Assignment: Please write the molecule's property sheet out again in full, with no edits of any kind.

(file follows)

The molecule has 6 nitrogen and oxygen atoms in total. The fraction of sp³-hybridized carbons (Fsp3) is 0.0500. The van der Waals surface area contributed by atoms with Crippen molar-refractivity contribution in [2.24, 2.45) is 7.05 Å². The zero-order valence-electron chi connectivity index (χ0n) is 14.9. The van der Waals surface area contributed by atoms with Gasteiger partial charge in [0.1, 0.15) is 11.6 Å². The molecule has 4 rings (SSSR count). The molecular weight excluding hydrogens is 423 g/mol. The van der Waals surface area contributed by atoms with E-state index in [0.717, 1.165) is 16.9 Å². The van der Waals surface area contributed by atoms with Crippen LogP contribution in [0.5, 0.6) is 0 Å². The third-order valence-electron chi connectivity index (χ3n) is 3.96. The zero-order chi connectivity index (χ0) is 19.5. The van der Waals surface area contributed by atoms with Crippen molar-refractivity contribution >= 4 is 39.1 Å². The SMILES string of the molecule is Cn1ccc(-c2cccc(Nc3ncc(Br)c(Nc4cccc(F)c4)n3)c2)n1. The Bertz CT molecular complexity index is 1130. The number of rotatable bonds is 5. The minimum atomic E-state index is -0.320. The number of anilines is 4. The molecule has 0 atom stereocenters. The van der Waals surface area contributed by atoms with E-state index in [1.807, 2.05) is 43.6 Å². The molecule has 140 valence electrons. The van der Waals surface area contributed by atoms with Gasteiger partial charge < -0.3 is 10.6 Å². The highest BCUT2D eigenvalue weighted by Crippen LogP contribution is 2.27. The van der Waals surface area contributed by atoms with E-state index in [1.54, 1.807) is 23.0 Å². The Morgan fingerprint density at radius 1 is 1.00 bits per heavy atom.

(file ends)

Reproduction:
The molecule has 6 nitrogen and oxygen atoms in total. The fraction of sp³-hybridized carbons (Fsp3) is 0.0500. The van der Waals surface area contributed by atoms with Crippen molar-refractivity contribution in [2.24, 2.45) is 7.05 Å². The zero-order valence-electron chi connectivity index (χ0n) is 14.9. The van der Waals surface area contributed by atoms with Gasteiger partial charge in [0.1, 0.15) is 11.6 Å². The molecule has 4 rings (SSSR count). The molecular weight excluding hydrogens is 423 g/mol. The van der Waals surface area contributed by atoms with E-state index in [0.717, 1.165) is 16.9 Å². The van der Waals surface area contributed by atoms with Crippen LogP contribution in [0.5, 0.6) is 0 Å². The third-order valence-electron chi connectivity index (χ3n) is 3.96. The zero-order chi connectivity index (χ0) is 19.5. The van der Waals surface area contributed by atoms with Crippen molar-refractivity contribution >= 4 is 39.1 Å². The SMILES string of the molecule is Cn1ccc(-c2cccc(Nc3ncc(Br)c(Nc4cccc(F)c4)n3)c2)n1. The Bertz CT molecular complexity index is 1130. The number of rotatable bonds is 5. The minimum atomic E-state index is -0.320. The number of anilines is 4. The molecule has 0 atom stereocenters. The van der Waals surface area contributed by atoms with E-state index in [1.807, 2.05) is 43.6 Å². The molecule has 140 valence electrons. The van der Waals surface area contributed by atoms with Gasteiger partial charge < -0.3 is 10.6 Å². The highest BCUT2D eigenvalue weighted by Crippen LogP contribution is 2.27. The van der Waals surface area contributed by atoms with E-state index in [1.54, 1.807) is 23.0 Å². The Morgan fingerprint density at radius 1 is 1.00 bits per heavy atom.